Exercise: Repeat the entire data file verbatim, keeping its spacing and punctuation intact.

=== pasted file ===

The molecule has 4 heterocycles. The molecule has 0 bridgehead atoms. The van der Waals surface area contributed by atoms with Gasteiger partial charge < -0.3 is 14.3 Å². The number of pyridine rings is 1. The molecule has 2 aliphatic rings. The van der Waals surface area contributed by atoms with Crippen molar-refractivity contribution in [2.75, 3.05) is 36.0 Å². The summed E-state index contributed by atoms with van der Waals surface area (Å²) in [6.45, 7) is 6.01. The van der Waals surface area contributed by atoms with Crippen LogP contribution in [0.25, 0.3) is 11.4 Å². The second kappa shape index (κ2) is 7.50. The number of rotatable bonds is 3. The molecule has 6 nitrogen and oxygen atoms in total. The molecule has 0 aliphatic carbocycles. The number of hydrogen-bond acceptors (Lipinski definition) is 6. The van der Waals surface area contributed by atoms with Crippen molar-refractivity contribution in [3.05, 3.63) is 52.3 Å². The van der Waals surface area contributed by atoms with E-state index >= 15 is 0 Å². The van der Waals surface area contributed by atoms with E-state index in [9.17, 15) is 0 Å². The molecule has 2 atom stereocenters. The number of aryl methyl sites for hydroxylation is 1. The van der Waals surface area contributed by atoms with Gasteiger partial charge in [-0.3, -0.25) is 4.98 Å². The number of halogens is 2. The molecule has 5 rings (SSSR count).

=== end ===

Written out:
The molecule has 4 heterocycles. The molecule has 0 bridgehead atoms. The van der Waals surface area contributed by atoms with Gasteiger partial charge < -0.3 is 14.3 Å². The number of pyridine rings is 1. The molecule has 2 aliphatic rings. The van der Waals surface area contributed by atoms with Crippen molar-refractivity contribution in [2.75, 3.05) is 36.0 Å². The summed E-state index contributed by atoms with van der Waals surface area (Å²) in [6.45, 7) is 6.01. The van der Waals surface area contributed by atoms with Crippen LogP contribution in [0.25, 0.3) is 11.4 Å². The second kappa shape index (κ2) is 7.50. The number of rotatable bonds is 3. The molecule has 6 nitrogen and oxygen atoms in total. The molecule has 0 aliphatic carbocycles. The number of hydrogen-bond acceptors (Lipinski definition) is 6. The van der Waals surface area contributed by atoms with Crippen molar-refractivity contribution in [3.05, 3.63) is 52.3 Å². The van der Waals surface area contributed by atoms with E-state index >= 15 is 0 Å². The van der Waals surface area contributed by atoms with E-state index in [9.17, 15) is 0 Å². The molecule has 2 atom stereocenters. The number of aryl methyl sites for hydroxylation is 1. The van der Waals surface area contributed by atoms with Gasteiger partial charge in [-0.3, -0.25) is 4.98 Å². The number of halogens is 2. The molecule has 5 rings (SSSR count).